In societies influenced by traditions, marriages hold material and symbolic value, particularly for women. Easy divorces without equitable rights to marital property can render women economically and emotionally insecure. This would be particularly detrimental to wives who do not work outside the home but have contributed immensely to long-term marriages. Since men are primarily considered to be breadwinners in our society and women are expected to disproportionately bear the burden of caregiving and child-bearing and rearing duties, women’s labour is likely to be devalued in determinations that do not regard marriage as an economic partnership.
The Divorce Bill grants courts the discretion to divide assets to achieve fair outcomes based on certain enumerated factors including, the underlying matrimonial property regime, the duration of marriage, direct and indirect contributions of each spouse (including domestic duties and child care), their respective financial positions, which spouse will have custody of any children of the marriage, and whether one spouse will be paying spousal or child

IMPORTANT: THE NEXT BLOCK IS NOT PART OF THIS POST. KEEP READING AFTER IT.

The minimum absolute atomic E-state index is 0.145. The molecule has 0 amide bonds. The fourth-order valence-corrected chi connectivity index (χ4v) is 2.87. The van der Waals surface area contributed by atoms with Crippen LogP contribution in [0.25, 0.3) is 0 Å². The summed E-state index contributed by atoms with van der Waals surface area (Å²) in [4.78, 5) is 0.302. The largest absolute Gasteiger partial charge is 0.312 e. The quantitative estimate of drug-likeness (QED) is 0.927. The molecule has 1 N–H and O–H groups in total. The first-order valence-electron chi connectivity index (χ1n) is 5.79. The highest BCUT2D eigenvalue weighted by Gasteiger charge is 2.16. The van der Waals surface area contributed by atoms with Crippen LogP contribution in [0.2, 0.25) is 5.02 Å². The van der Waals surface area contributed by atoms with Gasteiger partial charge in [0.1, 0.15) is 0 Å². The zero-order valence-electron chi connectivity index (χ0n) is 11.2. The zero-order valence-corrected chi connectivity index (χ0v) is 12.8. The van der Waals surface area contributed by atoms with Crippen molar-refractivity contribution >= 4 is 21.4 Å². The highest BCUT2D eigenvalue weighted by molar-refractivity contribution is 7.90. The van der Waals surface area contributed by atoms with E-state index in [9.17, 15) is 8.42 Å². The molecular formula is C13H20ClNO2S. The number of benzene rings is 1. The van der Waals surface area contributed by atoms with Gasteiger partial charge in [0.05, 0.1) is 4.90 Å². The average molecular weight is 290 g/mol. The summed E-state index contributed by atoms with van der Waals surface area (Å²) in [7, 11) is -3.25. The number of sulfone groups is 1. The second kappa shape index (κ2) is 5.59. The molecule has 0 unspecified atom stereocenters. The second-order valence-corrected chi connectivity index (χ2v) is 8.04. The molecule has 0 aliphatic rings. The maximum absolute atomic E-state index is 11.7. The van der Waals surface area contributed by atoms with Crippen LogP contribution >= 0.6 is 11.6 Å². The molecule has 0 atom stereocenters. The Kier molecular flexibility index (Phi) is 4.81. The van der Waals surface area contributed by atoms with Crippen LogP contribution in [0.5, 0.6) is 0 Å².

maintenance. This determination should be sensitive to the rights of women to marital property by affording due recognition to their contributions, regardless of whether they occur in the home or outside it.
Finally, we must foster open dialogue among stakeholders, as collaboration among legal experts, women’s groups, families, and community leaders will refine the law, keeping in mind the best interests of a diverse class of people especially those whom the divorce process renders more vulnerable.
*Patience Masua, MP is a Member of Parliament and a member of the Standing Committee on Constitutional and Legal Affairs.
*Anupriya Dhonchak is a lawyer and Rhodes scholar, working as an Oxford Bonavero Fellow.